Antivirus maker Symantec’s Intelligence Report for June shows a marked drop in spam received by business email users worldwide. Their metrics show businesses received a little less than half the spam they usually receive over a month. Perhaps the spammers are taking vacation days as well? Continue reading “Spam Down, Email Threats Still High”
It shouldn’t be a surprise that this week’s Tech Tuesday segment on WTAM 1100 Newsradio was about Windows 10. The new operating system releases this week, and there’s a lot to be excited about.
Recent news around Hulk Hogan’s sex tape once again demonstrates the unintended consequences described by the Streisand Effect.
It’s amazing how often the Streisand Effect impacts both celebrities and organizations. For example, consider the recent news around Hulk Hogan.
Back in 2012, unknown people were shopping around a sex tape of wrestler Hulk Hogan. Never ones to be above petty gossip around washed up celebrities, the Gawker site released a small, edited portion of the tape to prove it existed and reap millions of clicks.
By 2015, the mainstream public had completely forgotten about it, and Hogan was working for the WWE, making money well past his prime.
So what happened next? The Streisand Effect stuck. Wikipedia defines this as the “phenomenon whereby an attempt to hide, remove, or censor a piece of information has the unintended consequence of publicizing the information more widely, usually facilitated by the Internet.” Named for how Barbra Streisand’s 2003 attempts to suppress photos of her mansion actually increasing interest in them.
Back in 2015, the mainstream public had pretty much forgotten about Hogan’s sex tape, and he was back to performing in the WWE, which is pretty impressive for a 61 year old. However, this all came crashing down when Hogan decided to file a $100 million privacy lawsuit against Gawker years late.
The lawsuit immediately turned the existence of that tape from a forgotten minor scandal to top story, and immediately increased interest in the original tape. This new interest caused the full tape being released by the people who originally sold it to Gawker.
This new, full version includes a long, racist rant that caused the WWE to not only end their partnership with Hogan, but strip any and all references to him from their site and media.
Even worse for Hogan, the sudden interest in the full tape, along with the public reaction around his racist rants, may end up being the best defense against Hogan’s case according to Fortune.
If ever there was a lesson to be learned in social media, it’s “don’t discount the Streisand Effect”.
Even the most advanced security can be defeated by a poorly chosen password. On this week’s #Tech Tuesday segment on WTAM 1100 Newsradio, Bill Wills and I discuss basic tips on how to choose a strong password. I do recommend the use of a password managers, such as LastPass and DashLane.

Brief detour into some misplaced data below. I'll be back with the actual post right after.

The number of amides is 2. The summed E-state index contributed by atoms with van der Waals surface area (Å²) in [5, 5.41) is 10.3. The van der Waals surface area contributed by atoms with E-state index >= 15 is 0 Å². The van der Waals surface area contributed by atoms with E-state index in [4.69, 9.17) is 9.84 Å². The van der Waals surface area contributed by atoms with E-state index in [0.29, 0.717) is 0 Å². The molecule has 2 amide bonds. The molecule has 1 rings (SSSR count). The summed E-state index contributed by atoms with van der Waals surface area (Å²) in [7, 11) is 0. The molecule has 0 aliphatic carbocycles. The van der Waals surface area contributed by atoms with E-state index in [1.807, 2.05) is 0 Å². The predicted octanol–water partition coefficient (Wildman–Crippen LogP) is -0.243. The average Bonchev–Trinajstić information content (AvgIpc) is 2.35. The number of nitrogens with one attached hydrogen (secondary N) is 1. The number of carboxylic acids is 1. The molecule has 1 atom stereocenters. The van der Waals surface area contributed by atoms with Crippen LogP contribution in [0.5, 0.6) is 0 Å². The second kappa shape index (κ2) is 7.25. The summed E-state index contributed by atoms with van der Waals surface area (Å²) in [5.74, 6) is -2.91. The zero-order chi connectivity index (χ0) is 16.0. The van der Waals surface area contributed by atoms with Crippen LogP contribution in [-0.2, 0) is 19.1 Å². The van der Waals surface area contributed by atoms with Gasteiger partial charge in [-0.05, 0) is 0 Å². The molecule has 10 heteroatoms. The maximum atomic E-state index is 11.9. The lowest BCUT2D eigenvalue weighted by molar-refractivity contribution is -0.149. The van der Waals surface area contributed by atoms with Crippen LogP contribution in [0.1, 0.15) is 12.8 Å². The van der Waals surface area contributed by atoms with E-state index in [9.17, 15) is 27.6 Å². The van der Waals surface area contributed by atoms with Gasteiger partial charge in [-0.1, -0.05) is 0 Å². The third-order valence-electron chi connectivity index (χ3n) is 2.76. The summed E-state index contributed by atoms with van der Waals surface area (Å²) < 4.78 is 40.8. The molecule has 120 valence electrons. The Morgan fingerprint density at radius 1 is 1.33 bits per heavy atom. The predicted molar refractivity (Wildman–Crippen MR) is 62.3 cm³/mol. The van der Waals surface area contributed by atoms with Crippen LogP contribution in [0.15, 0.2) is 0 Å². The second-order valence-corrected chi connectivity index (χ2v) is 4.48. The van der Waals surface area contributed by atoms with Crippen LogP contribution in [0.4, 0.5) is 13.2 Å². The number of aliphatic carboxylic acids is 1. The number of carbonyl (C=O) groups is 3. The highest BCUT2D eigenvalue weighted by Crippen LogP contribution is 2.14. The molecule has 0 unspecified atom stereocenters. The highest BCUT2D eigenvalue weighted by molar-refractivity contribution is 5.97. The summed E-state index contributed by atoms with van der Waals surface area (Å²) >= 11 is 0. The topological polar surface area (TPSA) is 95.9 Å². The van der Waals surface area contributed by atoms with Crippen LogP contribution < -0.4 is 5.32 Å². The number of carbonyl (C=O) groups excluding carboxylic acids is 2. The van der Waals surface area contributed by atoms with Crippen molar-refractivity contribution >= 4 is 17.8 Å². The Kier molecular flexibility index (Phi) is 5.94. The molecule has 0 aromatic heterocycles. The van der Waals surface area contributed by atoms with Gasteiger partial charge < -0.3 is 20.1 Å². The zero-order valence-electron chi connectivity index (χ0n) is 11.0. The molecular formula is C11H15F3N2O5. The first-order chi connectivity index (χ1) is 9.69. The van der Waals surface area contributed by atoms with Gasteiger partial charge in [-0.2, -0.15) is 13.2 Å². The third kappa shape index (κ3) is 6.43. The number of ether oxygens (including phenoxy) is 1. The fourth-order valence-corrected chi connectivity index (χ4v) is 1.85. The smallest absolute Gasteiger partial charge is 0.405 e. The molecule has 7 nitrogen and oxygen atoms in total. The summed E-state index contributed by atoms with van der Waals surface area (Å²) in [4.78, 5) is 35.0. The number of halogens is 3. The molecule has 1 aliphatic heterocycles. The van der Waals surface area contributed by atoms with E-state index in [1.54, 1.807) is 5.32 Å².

We also talk about Kerbal Space Program, a fun but smart physics-based game for all ages with an interest in rockets and spaceflight. More information and a free demo can be found at kerbalspaceprogram.com.
Play Audio – WTAM 1100 Newsradio – Tech Tuesday – March 24th, 2015:
A long-time listener of WTAM’s Wills & Snyder in the Morning show reached out to me via email, asking about the security concerns he should consider when using tax-preparation software like Intuit’s Turbo-Tax.
Being able to file your taxes electronically is a huge time-saver, so it’s a bit scary to hear news about hackers committing tax-related identity theft to steal your money by filing their own tax return in your name ahead of time.
Based on what has been reported, the servers for Intuit (the company that makes TurboTax) are not being broken into or hacked. In most cases, the criminals are using social engineering and other tactics to get your social security number and other personal information, guess your tax-preparation site password, or convince you to give access to your financial information. These are techniques used for criminals on any online account or service, including your bank or shopping accounts.
To help protect yourself from this type of identity theft, it’s important to first make sure you are not making your Social Security number easily available to thieves. Avoid carrying your Social Security card (or other documents that might have your SSN on it) when it’s not needed. Avoid giving your SSN to any business or organization that asks for it, but doesn’t really need it. Never give out your personal information to anyone over the phone, via email or on a website unless you can confirm who is asking for that information and initiated the contact.
To protect your tax-preparation software accounts make sure you are using a secure account password. Easy to remember passwords may be easy to guess, giving criminals access to your account. You might consider a password managers like LastPass or Dashlane to keep unique passwords safe but accessible.
Next, make sure you’re not setting up any easy to guess forgotten password security questions. For example, the answer to “Where did you go to high school?” might be discovered by visiting your Facebook and other social media profiles.
Make sure you’re practicing safe online browsing habits, like not clicking on email attachments or clicking on unknown downloads. Keep your operating system, software and antivirus suite up to date. Malicious software like viruses or spyware on your system could be used to capture passwords, including those from your online tax preparation site.
For more information on keeping safe with your tax information, visit the FTC and IRS page on tax-related identity theft.